A moment in time

 Cast your mind back 541 million years. That was when the Cambrian explosion began.

It is thought that the Cambrian explosion lasted for between 13 and 25 million years, and it was during this time that the majority of animal phyla (pretty well all animal forms) began appearing in the fossil record. 

There are various theories about what prompted this rapid acceleration in evolution. It could have been the 2 billion years of photosynthesis which preceded it, and the resultant rise in the level of oxygen in the atmosphere. It could have been the development, around that time, of the ozone layer which protects life on earth from biologically lethal levels of UV radiation. There is also a theory called Snowball Earth which is less in favour nowadays than it has been. Various other theories concentrate on different phenomena of the day. It always amazes me how much information can be extracted from old rocks. Obviously there is a lot more to it than that, and many people have many differing views on what actually took place and when.

The very idea of evolution and particularly the complexity it has produced is still sometimes a hard concept to grasp (for me anyway), but harder than that is the origin of life itself. A lightning strike on a hot puddle of chemicals seems to be the best guess at this point, or perhaps something more gradual - but at some point an inanimate group of molecules must have (been) transformed into a group of molecules capable of reproducing themselves. Bada bing! Life!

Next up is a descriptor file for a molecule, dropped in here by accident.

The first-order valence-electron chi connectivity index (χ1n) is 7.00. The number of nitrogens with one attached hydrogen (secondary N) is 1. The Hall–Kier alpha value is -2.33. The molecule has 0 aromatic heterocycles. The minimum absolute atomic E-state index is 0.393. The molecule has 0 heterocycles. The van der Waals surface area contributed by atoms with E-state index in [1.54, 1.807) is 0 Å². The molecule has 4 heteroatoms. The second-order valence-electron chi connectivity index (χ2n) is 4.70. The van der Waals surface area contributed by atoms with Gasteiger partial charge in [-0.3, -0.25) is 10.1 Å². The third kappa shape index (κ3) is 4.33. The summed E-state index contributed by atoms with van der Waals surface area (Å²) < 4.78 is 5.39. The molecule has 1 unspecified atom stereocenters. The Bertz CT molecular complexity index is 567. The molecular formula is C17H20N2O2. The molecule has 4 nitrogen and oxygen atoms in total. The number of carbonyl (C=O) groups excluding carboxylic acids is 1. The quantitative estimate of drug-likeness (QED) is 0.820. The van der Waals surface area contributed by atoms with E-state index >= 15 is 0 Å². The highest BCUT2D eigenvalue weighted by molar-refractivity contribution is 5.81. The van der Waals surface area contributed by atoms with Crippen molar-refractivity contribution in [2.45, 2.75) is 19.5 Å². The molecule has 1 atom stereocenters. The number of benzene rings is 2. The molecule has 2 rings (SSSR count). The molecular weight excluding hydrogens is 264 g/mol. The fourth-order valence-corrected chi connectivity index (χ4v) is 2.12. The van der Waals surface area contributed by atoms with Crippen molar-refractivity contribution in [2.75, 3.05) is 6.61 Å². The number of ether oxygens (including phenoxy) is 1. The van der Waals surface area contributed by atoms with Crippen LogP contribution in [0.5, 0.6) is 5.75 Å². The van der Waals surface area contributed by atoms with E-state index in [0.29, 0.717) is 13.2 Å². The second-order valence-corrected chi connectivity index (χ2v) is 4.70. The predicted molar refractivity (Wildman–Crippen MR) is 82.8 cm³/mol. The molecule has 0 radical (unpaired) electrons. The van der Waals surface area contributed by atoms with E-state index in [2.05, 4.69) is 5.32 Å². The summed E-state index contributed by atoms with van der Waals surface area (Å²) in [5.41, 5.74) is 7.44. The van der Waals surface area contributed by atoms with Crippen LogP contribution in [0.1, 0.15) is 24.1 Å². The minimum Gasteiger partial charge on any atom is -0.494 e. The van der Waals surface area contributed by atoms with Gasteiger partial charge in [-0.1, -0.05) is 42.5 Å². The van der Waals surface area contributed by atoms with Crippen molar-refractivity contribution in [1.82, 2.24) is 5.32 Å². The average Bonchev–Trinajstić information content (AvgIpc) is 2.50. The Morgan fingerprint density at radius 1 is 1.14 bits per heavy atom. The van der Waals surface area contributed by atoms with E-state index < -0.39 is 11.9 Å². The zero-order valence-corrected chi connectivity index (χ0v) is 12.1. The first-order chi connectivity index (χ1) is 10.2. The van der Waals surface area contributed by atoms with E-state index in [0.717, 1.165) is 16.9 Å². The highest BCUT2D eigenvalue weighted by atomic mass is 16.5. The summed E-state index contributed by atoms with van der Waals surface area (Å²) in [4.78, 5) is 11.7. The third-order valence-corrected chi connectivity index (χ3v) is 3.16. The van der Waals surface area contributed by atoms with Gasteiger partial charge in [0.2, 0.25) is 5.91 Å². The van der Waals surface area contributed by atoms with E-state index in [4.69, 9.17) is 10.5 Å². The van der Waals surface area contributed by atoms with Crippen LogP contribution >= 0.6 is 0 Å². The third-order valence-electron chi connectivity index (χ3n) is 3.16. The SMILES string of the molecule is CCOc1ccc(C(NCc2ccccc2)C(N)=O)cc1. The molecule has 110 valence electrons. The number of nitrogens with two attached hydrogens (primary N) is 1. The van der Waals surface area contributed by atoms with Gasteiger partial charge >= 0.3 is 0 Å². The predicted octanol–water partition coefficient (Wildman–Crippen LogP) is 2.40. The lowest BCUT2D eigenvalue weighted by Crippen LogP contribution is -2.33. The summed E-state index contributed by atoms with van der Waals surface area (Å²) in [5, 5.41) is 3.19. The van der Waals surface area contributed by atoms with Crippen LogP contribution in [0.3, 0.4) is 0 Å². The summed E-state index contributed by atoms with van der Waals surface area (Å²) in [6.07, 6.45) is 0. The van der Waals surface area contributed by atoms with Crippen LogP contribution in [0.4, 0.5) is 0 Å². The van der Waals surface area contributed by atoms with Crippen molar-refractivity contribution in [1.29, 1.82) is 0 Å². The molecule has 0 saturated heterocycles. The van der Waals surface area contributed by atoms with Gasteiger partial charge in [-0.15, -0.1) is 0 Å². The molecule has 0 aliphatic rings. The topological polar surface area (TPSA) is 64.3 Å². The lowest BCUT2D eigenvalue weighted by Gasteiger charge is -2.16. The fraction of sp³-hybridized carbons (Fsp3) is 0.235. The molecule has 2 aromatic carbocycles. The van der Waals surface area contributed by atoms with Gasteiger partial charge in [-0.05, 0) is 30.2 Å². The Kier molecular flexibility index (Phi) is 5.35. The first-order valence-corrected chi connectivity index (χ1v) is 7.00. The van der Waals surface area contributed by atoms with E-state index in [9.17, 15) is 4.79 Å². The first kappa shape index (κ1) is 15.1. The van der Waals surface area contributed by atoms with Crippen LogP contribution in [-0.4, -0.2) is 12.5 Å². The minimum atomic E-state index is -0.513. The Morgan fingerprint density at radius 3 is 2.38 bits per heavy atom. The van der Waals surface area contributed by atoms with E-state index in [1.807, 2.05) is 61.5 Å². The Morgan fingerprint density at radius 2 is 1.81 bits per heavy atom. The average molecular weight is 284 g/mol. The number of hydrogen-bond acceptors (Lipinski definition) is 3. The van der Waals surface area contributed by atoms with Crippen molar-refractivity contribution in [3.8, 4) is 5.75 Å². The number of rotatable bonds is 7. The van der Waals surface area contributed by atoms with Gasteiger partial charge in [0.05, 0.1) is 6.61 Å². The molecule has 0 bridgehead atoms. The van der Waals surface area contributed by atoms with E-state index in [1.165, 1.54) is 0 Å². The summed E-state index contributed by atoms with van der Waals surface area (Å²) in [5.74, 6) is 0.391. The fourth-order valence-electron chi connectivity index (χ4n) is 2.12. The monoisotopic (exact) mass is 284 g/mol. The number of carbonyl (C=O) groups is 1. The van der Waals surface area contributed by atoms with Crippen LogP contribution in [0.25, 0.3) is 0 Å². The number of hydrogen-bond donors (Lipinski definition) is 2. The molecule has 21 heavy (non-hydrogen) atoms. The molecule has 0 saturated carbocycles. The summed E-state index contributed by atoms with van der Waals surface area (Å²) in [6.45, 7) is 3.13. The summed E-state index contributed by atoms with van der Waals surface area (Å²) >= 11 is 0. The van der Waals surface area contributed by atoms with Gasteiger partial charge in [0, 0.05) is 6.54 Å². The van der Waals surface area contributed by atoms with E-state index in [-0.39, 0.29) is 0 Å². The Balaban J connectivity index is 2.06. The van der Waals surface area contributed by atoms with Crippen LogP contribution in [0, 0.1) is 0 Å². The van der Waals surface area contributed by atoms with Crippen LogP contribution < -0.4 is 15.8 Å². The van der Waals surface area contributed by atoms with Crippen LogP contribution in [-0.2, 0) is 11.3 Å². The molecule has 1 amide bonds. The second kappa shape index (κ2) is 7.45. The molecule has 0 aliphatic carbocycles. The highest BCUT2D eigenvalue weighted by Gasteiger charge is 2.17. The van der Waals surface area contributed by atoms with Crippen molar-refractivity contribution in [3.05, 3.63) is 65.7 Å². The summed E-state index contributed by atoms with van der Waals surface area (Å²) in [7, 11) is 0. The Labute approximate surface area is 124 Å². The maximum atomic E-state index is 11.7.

And since that point, about 4 billion years ago, things have been moving along nicely.

I have to say - I find these timescales quite difficult to comprehend. However you look at it, it's a very long time.

In order to make geological timescales easier to understand it can often be useful to compare a time in history with the relative point in time in the last twenty four hours. 

So the Cambrian explosion lasted roughly 20 million years, and the industrial period which has caused the current bout of global warming has been going for about 200 years - give or take a bit. If the Cambrian explosion lasted  twenty four hours, the industrial age in which we now live started less than a second ago. You can probably see where I'm going with this: In geological terms, an event which lasted 20 million years has been described as an explosion. How then, shall we describe an event which is, so far, a hundred thousand times faster than that? 

And even if we could describe it - how would we propose to control it, or even predict what its longer term effects might be? The human race has brought about such a rapid change in the composition of the troposphere, and the systems within it, that any attempt now to control the backlash might be futile. Or can it be fixed as quickly as it was broken?


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